Opting to stop on the next lap, Hunter-Reay was able to stop for rain tires and maintain his lead.
With several cars spinning under the full course caution and rain knocking out communications, including timing and scoring, the race was red flagged.
Before the green racing resumed, Hunter-Reay, Briscoe, Power, Matos, Wheldon and Meira reported to the pits for slicks. This would prove to be the right decision as Franchitti, who inherited the lead, would finish seventh, just behind his Target Ganassi teammate Scott Dixon.
With 20 minutes to go, Briscoe erased Hunter-Reay's six second advantage and applied intense pressure. Briscoe's first pass for the lead looked effortless, but Hunter-Reay returned the favor a few corners later.
With 15 minutes to go, the roles reversed again with Hunter-Reay dishing the heat. It wasn't long before Briscoe missed a corner and nosed into a tire barrier, giving Hunter-Reay the lead and the full course yellow he needed to make it to the checkered without conserving fuel.
The restart favored Hunter-Reay but Power reeled in him, taking the lead with three minutes to go.
The last green segment saw Raphael Matos running third, leading a train consisting of Meira, Wheldon, Dixon, Conway and Franchitti.
In the last five minutes, Meira was able to pass Matos for third, posting the best finish for a Brazilian. Meira was driving the ABC Supply A.J. Foyt Racing No. 14 for the first time since breaking his back in an accident at the Indy 500 in May.
"It couldn't be much better than that," said Meira. "I think Will (Power) can relate to it with a back injury and all that, it gets pretty uncertain at some times and having a team behind you making sure that the seat is available, makes a big difference during the recovery. This is the start of the big thank you I have to give to A.J. (Foyt) and ABC Supply. I hope we get better. We overcame a lot here."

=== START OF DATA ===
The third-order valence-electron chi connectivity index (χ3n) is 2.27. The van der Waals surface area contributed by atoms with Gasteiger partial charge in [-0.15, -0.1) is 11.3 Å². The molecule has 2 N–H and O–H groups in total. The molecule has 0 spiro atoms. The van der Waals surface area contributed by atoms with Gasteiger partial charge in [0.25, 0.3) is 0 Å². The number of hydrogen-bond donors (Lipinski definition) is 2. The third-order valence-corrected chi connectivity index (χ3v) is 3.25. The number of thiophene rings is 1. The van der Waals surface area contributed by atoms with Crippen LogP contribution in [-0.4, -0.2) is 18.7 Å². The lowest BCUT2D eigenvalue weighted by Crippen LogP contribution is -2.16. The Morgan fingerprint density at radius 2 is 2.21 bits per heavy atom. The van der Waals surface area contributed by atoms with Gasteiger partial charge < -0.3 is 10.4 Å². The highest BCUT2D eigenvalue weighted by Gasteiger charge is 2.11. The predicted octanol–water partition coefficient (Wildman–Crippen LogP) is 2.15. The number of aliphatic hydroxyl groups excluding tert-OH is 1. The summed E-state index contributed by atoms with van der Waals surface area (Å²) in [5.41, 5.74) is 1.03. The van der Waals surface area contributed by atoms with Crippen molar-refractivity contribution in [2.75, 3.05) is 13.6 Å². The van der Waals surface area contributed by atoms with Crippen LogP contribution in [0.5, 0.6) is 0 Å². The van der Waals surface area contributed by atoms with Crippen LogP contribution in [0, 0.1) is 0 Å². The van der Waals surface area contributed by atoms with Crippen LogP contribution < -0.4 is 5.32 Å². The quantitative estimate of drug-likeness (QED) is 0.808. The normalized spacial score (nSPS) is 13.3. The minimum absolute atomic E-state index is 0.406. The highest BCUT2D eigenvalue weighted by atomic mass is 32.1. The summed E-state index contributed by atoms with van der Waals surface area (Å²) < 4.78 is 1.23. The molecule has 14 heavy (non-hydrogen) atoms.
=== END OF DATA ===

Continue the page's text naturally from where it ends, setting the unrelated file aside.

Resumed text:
Matos managed to hold off Dan Wheldon to finish fourth.
For the first time in IndyCar Series history, qualifying was held on the same day as the race. Dario Franchitti qualified on the pole. Fazzt Racing team co-owner Alex Tagliani started from the outside front row in the team's debut.
Qualifying was postponed from Saturday when the concrete straight through the Sambadrome proved to be too slippery. The one-third mile section was machined overnight with Davey Hamilton testing the freshly ground track with the two-seater early Sunday morning. Reports from the track indicated that Hamilton was on track as early as 5 a.m. "I've never been in a race car at that time of the day," said Hamilton. "The good thing is the (grinding) worked and it was all worth it."
Lotus-Cosworth Honda-Dallara? KV Racing Technology has entered into a technical and commercial partnership with Lotus and Cosworth. Starting at St. Petersburg, Takuma Sato's No. 5 IndyCar will sport the classic green and yellow livery made famous by Lotus in the 1950s and '60s.
Recent Indy Lights graduate Mario Romancini will start his first IndyCar Series race on a circuit located 15 minutes from his boyhood home. Helio Castroneves, Ana Beatriz and Mario Moraes all hail from Sao Paulo.